The past is present in oral history exhibit at Berkshire Museum
The Berkshire County Branch of the NAACP and the Housatonic Heritage Oral History Center have been working in the last year to record the narratives of people in the Berkshires’ African-American community
PITTSFIELD — When he was a boy, Dennis Powell would sit on the front steps on warm nights, when parents would come out onto their porches and carry on conversations along the street. He would listen as they talked.
"I lived in a community that no longer exists," he said, "on Mill Street."
He grew up on the west side of Pittsfield before "urban renewal" took down five neighborhoods of houses and gardens.
He was telling the story as he has told it recently at the Housatonic Heritage Oral History Center at Berkshire Community College.
Powell is the president of the Berkshire chapter of the NAACP, and the NAACP has been working with the center in the last year to record the stories of people in the African-American community in the Berkshires. And so he told his own.
On Friday night, he and the collaboration will celebrate their first 10 oral histories in an exhibit opening at the Berkshire Museum.
"It's exciting," Powell said. "Stories are exciting — especially in today's climate, just having something our young people can identify with."
He wants, in this ongoing project, to give a full view of the country's and the county's history and make it tangible and connect with real people and places.
"All stories are history," he said.
The NAACP began talking about this project more than two years ago, partly spurred by a recent history of the Berkshires that included almost no African-American people or stories beyond a brief reference to W.E.B. DuBois.
And yet the Berkshires have had a close and vibrant black community for more than 200 years, Powell said. Some locals have had a national influence — from Elizabeth Freeman proving slavery illegal in Massachusetts in 1781, to James Van Der Zee photographing the Harlem Renaissance.
And they all have a rich network of stories to tell.
The Oral History Center and the NAACP have reached out to elders who have seen the black community grow and evolve here over the last 70 years.
Mabel Hamilton — "We call her Mother Mabel," Powell said — is a matriarch and a longtime advocate for justice, and a musician and a teacher.
Maggie Adams moved here from Alabama and in 1983 led the way in re-invigorating the local chapter of the NAACP.
Churchill Cotton has served on the Pittsfield City Council and he is a direct descendant of Frederick Douglass; he talks about gathering with Douglass' living family at a reunion every year.
"It's an amazing project," said Judith Monachina, director of the Oral History Center. "When you get to sit and listen to people tell stories, and give time, you're not just there for the story, but for the telling of it."
The experience of sharing a conversation with people willing to talk openly about their lives means making a place where people can come together honestly, she said, and she would come from each conversation feeling deeply lucky to have met them.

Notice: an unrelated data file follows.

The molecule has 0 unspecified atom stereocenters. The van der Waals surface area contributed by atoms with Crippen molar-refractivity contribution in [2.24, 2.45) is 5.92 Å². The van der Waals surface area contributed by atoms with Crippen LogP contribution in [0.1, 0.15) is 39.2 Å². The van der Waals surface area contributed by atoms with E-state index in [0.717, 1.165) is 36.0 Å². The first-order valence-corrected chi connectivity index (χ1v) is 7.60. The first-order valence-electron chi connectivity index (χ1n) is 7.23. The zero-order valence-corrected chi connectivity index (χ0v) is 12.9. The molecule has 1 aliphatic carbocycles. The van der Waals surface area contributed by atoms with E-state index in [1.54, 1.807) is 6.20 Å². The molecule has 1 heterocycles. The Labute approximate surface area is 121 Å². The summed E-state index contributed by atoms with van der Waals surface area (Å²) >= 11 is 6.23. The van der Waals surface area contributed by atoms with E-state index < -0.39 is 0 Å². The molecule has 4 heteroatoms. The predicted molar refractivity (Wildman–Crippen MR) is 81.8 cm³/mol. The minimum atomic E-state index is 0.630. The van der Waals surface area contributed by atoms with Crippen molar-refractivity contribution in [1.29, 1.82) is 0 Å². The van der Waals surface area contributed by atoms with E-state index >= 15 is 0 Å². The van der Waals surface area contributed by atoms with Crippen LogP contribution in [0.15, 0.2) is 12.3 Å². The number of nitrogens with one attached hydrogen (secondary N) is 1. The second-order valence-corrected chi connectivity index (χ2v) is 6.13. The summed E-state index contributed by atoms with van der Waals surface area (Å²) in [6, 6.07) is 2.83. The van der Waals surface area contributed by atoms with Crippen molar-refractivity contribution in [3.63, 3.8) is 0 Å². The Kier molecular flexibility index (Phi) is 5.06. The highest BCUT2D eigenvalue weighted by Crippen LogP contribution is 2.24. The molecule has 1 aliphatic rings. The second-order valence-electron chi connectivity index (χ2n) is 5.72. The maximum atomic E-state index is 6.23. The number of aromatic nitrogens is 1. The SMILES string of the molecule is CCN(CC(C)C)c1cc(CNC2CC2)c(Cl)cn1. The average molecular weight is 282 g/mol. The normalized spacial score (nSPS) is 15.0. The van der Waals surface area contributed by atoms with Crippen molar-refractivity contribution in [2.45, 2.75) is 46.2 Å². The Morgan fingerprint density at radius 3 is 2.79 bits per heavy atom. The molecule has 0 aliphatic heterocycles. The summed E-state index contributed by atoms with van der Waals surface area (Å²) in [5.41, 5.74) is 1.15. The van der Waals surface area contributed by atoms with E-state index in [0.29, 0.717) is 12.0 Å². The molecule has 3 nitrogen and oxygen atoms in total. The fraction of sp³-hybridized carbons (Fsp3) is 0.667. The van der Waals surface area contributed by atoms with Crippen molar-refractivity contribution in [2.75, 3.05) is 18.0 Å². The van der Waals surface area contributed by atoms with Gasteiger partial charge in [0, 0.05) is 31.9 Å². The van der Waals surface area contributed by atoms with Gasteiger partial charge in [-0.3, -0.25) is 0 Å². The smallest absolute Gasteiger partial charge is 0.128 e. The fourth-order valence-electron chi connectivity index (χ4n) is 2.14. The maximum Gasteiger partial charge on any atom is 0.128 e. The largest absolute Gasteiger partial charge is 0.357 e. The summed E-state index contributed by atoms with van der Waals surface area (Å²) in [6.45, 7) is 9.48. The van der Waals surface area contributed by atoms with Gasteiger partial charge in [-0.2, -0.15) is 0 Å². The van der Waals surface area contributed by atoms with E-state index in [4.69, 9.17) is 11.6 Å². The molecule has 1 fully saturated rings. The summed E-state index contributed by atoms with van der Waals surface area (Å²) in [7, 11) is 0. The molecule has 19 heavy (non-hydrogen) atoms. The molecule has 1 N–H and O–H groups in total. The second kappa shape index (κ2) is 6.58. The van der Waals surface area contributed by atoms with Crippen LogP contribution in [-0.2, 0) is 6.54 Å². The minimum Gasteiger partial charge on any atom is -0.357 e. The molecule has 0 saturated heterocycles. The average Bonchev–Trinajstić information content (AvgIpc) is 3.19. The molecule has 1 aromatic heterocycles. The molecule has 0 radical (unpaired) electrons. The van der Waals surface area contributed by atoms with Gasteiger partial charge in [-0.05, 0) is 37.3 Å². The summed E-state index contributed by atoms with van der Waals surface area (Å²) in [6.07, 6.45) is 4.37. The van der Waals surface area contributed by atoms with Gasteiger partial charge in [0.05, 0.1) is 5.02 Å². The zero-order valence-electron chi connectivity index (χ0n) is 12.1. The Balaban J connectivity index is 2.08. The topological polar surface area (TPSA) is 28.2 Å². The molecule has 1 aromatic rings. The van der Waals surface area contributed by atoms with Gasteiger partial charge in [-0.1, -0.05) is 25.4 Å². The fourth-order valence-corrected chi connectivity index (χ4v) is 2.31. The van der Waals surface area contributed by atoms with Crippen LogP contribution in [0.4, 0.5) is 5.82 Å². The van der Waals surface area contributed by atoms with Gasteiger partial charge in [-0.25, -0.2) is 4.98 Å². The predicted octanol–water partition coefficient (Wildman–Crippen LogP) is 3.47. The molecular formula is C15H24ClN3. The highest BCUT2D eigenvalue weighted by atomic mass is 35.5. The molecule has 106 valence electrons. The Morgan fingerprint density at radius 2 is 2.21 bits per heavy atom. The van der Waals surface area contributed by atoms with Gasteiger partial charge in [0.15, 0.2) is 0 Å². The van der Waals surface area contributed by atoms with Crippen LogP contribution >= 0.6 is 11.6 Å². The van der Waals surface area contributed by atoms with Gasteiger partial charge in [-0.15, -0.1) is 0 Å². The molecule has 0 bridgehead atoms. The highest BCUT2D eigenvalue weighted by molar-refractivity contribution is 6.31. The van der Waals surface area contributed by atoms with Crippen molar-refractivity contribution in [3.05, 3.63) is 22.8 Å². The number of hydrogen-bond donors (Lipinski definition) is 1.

"I was surprised when I was interviewed," Powell said, "and to the credit of Judith and her team, it's amazing how much you can remember about your life."
It is at times tearful remembrance, he said, and at times joyful, and powerful.
The west side in the 1940s and 1950s was a community of immigrants. He remembers Polish markets and an Italian bakery where his family would get hot rolls to eat with butter.
"West Street was nothing but restaurants," he said. "We lived over the Busy Bee, and they were famous for their meatballs and spaghetti."
" It's a joy to think back. That whole area, we had a beautiful park then, and a train station like Grand Central."
The neighborhood children would run into the building made of Berkshire marble and yell to hear the echo.
"It would have made a beautiful beginning for a pedestrian mall," he said.
And the city took it all down.
"I came out of the service, and everything's gone," he said. "There's little I can walk to and say this is where I grew up, because everything has been destroyed."
He looks back on his old neighborhood as a warm and safe place.
"We couldn't walk two houses (down) without someone's mother saying `what're you doing?'"
His mother raised him, and his father had left, but he had men in his life who stepped in.
"That's what leads me to do the work I do," he said, "because of what I received as a child. They took care of us and raised us like they were raising their own kids."
Now he and people in his community talk about the changes they have seen and national events, Martin Luther King Jr.'s assassination and John F. Kennedy's, and recent presidential elections. They talk about their loves and their families, their work and their communities.
And they give perspective on historical events going back to Agrippa Hull from Stockbridge, who fought in the Revolutionary War. Wray Gunn, who gives his own history in the show, is his direct descendent.
Berkshire Museum has created a timeline the oral histories touch on, going back to 1777, says Craig Langlois, chief experience officer; the show includes audio clips from the oral histories, and portraits of each storyteller by Julie McCarthy.
The oral histories project will continue under the NAACP's guidance, Powell said, and he hopes in a future to ask young people to talk about their experiences growing up here and, years from now, find them and see where they are.
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